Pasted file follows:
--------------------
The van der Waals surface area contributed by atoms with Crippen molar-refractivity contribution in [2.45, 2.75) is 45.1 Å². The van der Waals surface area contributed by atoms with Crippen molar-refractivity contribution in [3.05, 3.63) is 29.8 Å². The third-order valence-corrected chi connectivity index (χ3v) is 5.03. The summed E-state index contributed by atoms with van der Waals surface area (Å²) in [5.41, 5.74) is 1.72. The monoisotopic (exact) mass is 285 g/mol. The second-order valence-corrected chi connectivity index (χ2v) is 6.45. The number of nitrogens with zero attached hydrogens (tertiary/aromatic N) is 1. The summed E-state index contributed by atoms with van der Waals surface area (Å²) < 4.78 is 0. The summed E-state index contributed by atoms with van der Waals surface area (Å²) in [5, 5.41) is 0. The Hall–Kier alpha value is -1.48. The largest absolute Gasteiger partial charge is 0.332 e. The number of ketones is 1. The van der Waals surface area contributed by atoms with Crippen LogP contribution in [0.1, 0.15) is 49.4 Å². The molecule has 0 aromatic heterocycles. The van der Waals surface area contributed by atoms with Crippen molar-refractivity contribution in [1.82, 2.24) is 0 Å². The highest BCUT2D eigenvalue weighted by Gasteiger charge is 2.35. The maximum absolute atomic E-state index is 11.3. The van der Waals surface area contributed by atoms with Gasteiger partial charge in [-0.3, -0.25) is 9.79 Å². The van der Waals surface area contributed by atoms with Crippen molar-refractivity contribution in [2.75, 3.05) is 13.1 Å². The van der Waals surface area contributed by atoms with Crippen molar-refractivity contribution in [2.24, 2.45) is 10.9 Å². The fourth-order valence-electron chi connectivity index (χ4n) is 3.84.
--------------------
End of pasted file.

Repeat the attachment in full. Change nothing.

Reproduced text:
The van der Waals surface area contributed by atoms with Crippen molar-refractivity contribution in [2.45, 2.75) is 45.1 Å². The van der Waals surface area contributed by atoms with Crippen molar-refractivity contribution in [3.05, 3.63) is 29.8 Å². The third-order valence-corrected chi connectivity index (χ3v) is 5.03. The summed E-state index contributed by atoms with van der Waals surface area (Å²) in [5.41, 5.74) is 1.72. The monoisotopic (exact) mass is 285 g/mol. The second-order valence-corrected chi connectivity index (χ2v) is 6.45. The number of nitrogens with zero attached hydrogens (tertiary/aromatic N) is 1. The summed E-state index contributed by atoms with van der Waals surface area (Å²) < 4.78 is 0. The summed E-state index contributed by atoms with van der Waals surface area (Å²) in [5, 5.41) is 0. The Hall–Kier alpha value is -1.48. The largest absolute Gasteiger partial charge is 0.332 e. The number of ketones is 1. The van der Waals surface area contributed by atoms with Crippen LogP contribution in [0.1, 0.15) is 49.4 Å². The molecule has 0 aromatic heterocycles. The van der Waals surface area contributed by atoms with Crippen molar-refractivity contribution in [1.82, 2.24) is 0 Å². The highest BCUT2D eigenvalue weighted by Gasteiger charge is 2.35. The maximum absolute atomic E-state index is 11.3. The van der Waals surface area contributed by atoms with Gasteiger partial charge in [-0.3, -0.25) is 9.79 Å². The van der Waals surface area contributed by atoms with Crippen molar-refractivity contribution in [2.75, 3.05) is 13.1 Å². The van der Waals surface area contributed by atoms with Crippen molar-refractivity contribution in [2.24, 2.45) is 10.9 Å². The fourth-order valence-electron chi connectivity index (χ4n) is 3.84.